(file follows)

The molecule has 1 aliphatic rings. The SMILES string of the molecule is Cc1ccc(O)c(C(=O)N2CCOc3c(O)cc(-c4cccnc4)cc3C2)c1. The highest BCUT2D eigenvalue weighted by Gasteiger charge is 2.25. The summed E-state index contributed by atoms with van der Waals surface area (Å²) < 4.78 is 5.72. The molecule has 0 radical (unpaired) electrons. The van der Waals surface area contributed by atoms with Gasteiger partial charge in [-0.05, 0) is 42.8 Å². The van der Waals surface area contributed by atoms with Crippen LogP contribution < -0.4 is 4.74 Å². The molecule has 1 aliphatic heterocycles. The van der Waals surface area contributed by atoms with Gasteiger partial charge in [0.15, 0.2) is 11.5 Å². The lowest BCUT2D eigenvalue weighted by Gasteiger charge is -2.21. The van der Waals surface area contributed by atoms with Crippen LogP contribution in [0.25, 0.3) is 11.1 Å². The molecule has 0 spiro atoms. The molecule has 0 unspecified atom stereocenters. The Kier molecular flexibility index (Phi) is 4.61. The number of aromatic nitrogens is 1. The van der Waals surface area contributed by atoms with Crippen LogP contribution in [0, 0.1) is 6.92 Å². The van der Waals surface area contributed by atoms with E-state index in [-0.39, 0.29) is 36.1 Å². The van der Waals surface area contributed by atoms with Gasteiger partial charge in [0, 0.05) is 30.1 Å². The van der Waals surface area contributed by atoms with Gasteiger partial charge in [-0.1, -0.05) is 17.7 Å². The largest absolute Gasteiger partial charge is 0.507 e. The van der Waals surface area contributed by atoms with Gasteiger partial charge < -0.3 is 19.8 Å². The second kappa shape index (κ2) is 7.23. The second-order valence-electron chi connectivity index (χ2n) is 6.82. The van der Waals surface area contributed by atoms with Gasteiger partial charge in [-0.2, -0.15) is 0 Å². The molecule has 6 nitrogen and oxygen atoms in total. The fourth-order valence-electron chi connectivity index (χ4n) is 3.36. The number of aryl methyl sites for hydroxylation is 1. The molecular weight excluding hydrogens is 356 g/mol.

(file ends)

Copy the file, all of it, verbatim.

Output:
The molecule has 1 aliphatic rings. The SMILES string of the molecule is Cc1ccc(O)c(C(=O)N2CCOc3c(O)cc(-c4cccnc4)cc3C2)c1. The highest BCUT2D eigenvalue weighted by Gasteiger charge is 2.25. The summed E-state index contributed by atoms with van der Waals surface area (Å²) < 4.78 is 5.72. The molecule has 0 radical (unpaired) electrons. The van der Waals surface area contributed by atoms with Gasteiger partial charge in [-0.05, 0) is 42.8 Å². The van der Waals surface area contributed by atoms with Crippen LogP contribution < -0.4 is 4.74 Å². The molecule has 1 aliphatic heterocycles. The van der Waals surface area contributed by atoms with Gasteiger partial charge in [0.15, 0.2) is 11.5 Å². The lowest BCUT2D eigenvalue weighted by Gasteiger charge is -2.21. The van der Waals surface area contributed by atoms with Crippen LogP contribution in [0.25, 0.3) is 11.1 Å². The molecule has 0 spiro atoms. The molecule has 0 unspecified atom stereocenters. The Kier molecular flexibility index (Phi) is 4.61. The number of aromatic nitrogens is 1. The van der Waals surface area contributed by atoms with Crippen LogP contribution in [0, 0.1) is 6.92 Å². The van der Waals surface area contributed by atoms with E-state index in [-0.39, 0.29) is 36.1 Å². The van der Waals surface area contributed by atoms with Gasteiger partial charge in [0, 0.05) is 30.1 Å². The van der Waals surface area contributed by atoms with Gasteiger partial charge in [-0.1, -0.05) is 17.7 Å². The largest absolute Gasteiger partial charge is 0.507 e. The van der Waals surface area contributed by atoms with Gasteiger partial charge < -0.3 is 19.8 Å². The second kappa shape index (κ2) is 7.23. The second-order valence-electron chi connectivity index (χ2n) is 6.82. The van der Waals surface area contributed by atoms with Gasteiger partial charge in [-0.2, -0.15) is 0 Å². The molecule has 6 nitrogen and oxygen atoms in total. The fourth-order valence-electron chi connectivity index (χ4n) is 3.36. The number of aryl methyl sites for hydroxylation is 1. The molecular weight excluding hydrogens is 356 g/mol.